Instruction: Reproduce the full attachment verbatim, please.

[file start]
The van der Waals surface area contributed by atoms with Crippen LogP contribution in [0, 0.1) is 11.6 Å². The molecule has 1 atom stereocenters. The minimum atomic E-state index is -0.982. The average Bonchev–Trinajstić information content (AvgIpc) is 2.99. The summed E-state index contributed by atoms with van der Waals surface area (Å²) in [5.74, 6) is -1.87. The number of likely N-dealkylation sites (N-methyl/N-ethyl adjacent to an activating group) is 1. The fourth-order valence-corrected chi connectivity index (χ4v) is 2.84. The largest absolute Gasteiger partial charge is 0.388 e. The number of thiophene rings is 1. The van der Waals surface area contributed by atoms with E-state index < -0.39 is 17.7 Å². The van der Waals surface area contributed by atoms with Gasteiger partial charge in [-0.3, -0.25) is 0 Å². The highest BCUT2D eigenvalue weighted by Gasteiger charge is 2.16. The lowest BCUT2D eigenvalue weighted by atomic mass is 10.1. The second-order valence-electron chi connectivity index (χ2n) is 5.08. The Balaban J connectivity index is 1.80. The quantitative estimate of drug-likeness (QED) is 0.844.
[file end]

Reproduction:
The van der Waals surface area contributed by atoms with Crippen LogP contribution in [0, 0.1) is 11.6 Å². The molecule has 1 atom stereocenters. The minimum atomic E-state index is -0.982. The average Bonchev–Trinajstić information content (AvgIpc) is 2.99. The summed E-state index contributed by atoms with van der Waals surface area (Å²) in [5.74, 6) is -1.87. The number of likely N-dealkylation sites (N-methyl/N-ethyl adjacent to an activating group) is 1. The fourth-order valence-corrected chi connectivity index (χ4v) is 2.84. The largest absolute Gasteiger partial charge is 0.388 e. The number of thiophene rings is 1. The van der Waals surface area contributed by atoms with E-state index < -0.39 is 17.7 Å². The van der Waals surface area contributed by atoms with Gasteiger partial charge in [-0.3, -0.25) is 0 Å². The highest BCUT2D eigenvalue weighted by Gasteiger charge is 2.16. The lowest BCUT2D eigenvalue weighted by atomic mass is 10.1. The second-order valence-electron chi connectivity index (χ2n) is 5.08. The Balaban J connectivity index is 1.80. The quantitative estimate of drug-likeness (QED) is 0.844.